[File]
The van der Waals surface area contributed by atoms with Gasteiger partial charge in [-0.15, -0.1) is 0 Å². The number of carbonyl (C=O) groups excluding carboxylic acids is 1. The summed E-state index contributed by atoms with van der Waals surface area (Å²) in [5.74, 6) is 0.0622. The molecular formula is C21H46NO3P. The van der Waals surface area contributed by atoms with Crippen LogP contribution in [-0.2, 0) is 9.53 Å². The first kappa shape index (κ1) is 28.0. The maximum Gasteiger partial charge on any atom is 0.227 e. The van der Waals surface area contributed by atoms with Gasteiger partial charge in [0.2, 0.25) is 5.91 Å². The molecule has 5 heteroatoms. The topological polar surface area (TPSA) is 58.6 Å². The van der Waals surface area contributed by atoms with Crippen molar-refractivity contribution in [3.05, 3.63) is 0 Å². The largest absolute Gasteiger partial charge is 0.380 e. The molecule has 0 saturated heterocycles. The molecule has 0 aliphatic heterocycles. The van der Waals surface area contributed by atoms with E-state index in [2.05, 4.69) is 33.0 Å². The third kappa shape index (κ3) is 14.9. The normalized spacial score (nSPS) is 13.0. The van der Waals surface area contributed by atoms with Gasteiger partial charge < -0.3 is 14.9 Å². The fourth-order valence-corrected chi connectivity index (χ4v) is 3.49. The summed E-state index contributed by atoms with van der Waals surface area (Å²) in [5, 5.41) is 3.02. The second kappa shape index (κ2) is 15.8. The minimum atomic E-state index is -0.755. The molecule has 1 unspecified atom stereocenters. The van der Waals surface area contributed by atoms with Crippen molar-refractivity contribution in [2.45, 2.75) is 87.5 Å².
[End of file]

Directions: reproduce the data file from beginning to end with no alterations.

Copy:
The van der Waals surface area contributed by atoms with Gasteiger partial charge in [-0.15, -0.1) is 0 Å². The number of carbonyl (C=O) groups excluding carboxylic acids is 1. The summed E-state index contributed by atoms with van der Waals surface area (Å²) in [5.74, 6) is 0.0622. The molecular formula is C21H46NO3P. The van der Waals surface area contributed by atoms with Crippen LogP contribution in [-0.2, 0) is 9.53 Å². The first kappa shape index (κ1) is 28.0. The maximum Gasteiger partial charge on any atom is 0.227 e. The van der Waals surface area contributed by atoms with Gasteiger partial charge in [0.2, 0.25) is 5.91 Å². The molecule has 5 heteroatoms. The topological polar surface area (TPSA) is 58.6 Å². The van der Waals surface area contributed by atoms with Crippen molar-refractivity contribution in [3.05, 3.63) is 0 Å². The largest absolute Gasteiger partial charge is 0.380 e. The molecule has 0 saturated heterocycles. The molecule has 0 aliphatic heterocycles. The van der Waals surface area contributed by atoms with E-state index in [2.05, 4.69) is 33.0 Å². The third kappa shape index (κ3) is 14.9. The normalized spacial score (nSPS) is 13.0. The van der Waals surface area contributed by atoms with Gasteiger partial charge < -0.3 is 14.9 Å². The fourth-order valence-corrected chi connectivity index (χ4v) is 3.49. The summed E-state index contributed by atoms with van der Waals surface area (Å²) in [5, 5.41) is 3.02. The second kappa shape index (κ2) is 15.8. The minimum atomic E-state index is -0.755. The molecule has 1 unspecified atom stereocenters. The van der Waals surface area contributed by atoms with Crippen molar-refractivity contribution in [2.45, 2.75) is 87.5 Å².